Alaska Gov. Dunleavy says homeschool changes must wait until appeal ruling as lawmakers eye fixes

By: Claire Stremple, Alaska Beacon

Deputy Attorney General Cori Mills explains the administration’s understanding of a ruling that struck down key components of the state’s correspondence school program, in the Alaska State Capitol on May 1, 2024. (Photo by Claire Stremple/Alaska Beacon)

It may take a special session of the Alaska Legislature to clarify what’s available through the state’s correspondence school program. Gov. Mike Dunleavy suggested Wednesday that he would veto any related bills before the state Supreme Court weighs in on the program’s status.

Alaska families who use the correspondence school option have been waiting for state guidance since a judge struck down key components of the program in April. State legislators in both houses have proposed fixes to keep the programs running.

But Dunleavy said those proposals may not be valid once the state’s Supreme Court rules. He said that after the court rules, lawmakers would have to come back together quickly: “Something of this magnitude warrants a special session,” he said.

Anchorage Superior Court Judge Adolf Zeman decided that two sections of state law that allowed public funds, in the form of per student allotments, to be spent at private and religious organizations are unconstitutional.

Dunleavy and Deputy Attorney General Cori Mills interpreted his ruling to mean that all correspondence programs in the state are inoperable. “This is literally a disaster and, potentially, an emergency because of its magnitude,” Dunleavy said.

Lawyers for the Legislature have had a different interpretation. “Because the ruling only struck down student allotments, the correspondence study program continues to exist following the ruling,” wrote legislative counsel Marie Marx in an April memo.

The lawyer who brought the lawsuit that led to the decision, Scott Kendall, concurred: “Homeschooling remains,” Kendall said by phone on Wednesday. “The allotment program — the statute underlying that — has been wiped out.”

Zeman struck down the two provisions of law pertaining to specific features of the correspondence program and did not mention other laws that pertain to district spending.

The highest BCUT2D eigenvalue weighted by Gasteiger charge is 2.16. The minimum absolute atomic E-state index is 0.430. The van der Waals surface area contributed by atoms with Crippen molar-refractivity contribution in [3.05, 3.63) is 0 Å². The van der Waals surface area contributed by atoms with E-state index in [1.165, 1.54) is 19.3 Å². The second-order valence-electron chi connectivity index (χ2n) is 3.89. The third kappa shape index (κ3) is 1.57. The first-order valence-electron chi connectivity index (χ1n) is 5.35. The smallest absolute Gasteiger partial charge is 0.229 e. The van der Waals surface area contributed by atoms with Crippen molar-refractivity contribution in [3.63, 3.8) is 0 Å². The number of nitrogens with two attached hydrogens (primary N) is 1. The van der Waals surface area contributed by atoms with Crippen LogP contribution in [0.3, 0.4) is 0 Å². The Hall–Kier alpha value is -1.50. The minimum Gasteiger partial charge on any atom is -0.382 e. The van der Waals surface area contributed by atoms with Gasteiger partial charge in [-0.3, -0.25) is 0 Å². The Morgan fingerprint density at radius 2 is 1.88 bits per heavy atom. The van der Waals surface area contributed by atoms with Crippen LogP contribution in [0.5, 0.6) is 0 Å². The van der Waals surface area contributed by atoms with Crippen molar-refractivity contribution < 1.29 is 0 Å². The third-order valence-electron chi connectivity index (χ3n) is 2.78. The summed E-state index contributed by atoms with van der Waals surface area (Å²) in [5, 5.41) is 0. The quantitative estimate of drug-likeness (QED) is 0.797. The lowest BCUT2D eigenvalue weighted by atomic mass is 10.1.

Mills said that the language in Zeman’s ruling could be interpreted to ban all school spending on items from private organizations; Dunleavy supplied the example of district contracts with private bus companies for student transportation. Mills said their interpretation stems from Zeman’s use of the word “organization” to describe places where unconstitutional spending occurs, rather than “school” or “institution.”

Kendall said the administration’s read of the decision is “absurdly” overbroad. “What they say is, this is so broad that a school district can’t buy a mop,” he said.

He pointed out that when the judge struck down specific pieces of statute, he invited lawmakers to fix them.

“If the legislature believes these expenditures are necessary — then it is up to them to craft constitutional language to serve that purpose — that is not this Court’s role,” Zeman’s ruling said.

With only two weeks left in the legislative session, both the House and Senate have attempted to answer the ruling’s call and introduced bills aimed at providing certainty to correspondence school families through their respective education committees. Both bills are intended to allow correspondence programs to continue operating constitutionally and are scheduled for committee hearings this week.

House Bill 400 would direct the governor’s appointees on the state Board of Education and Early Development to develop new regulations that adhere to the state constitution. Committee co-chair Rep. Justin Ruffridge, R-Soldotna, said the language is such that the law would be relevant even if another proposal, to pass a constitutional amendment, were approved.

Senate Bill 266 would strike the language Zeman found to be unconstitutional and add restrictions on how families spend and report state education dollars. It would also require students to take statewide assessments.

Education committee Chair Sen. Löki Tobin, D-Anchorage, said the Senate majority would continue to pursue legislative solutions and has communicated that to the governor.

“President Stevens and I shared our emphatic belief that we need to act so we can ensure stability and predictability and certainty for our correspondence programs,” she said.

Both sides of the correspondence school court case asked the court to delay its ruling through a mechanism called a stay. Attorneys for the state requested the court stay its ruling until after a higher court hears its forthcoming appeal. Plaintiffs have asked that the court limit any stay to two months, and to allow rules that are more narrow than the provisions Zeman struck down to govern correspondence programs next school year. The judge is expected to decide as soon as this week.

Alaska Beacon reporter James Brooks contributed reporting to this article.

Correction: Marie Marx’s first name has been corrected.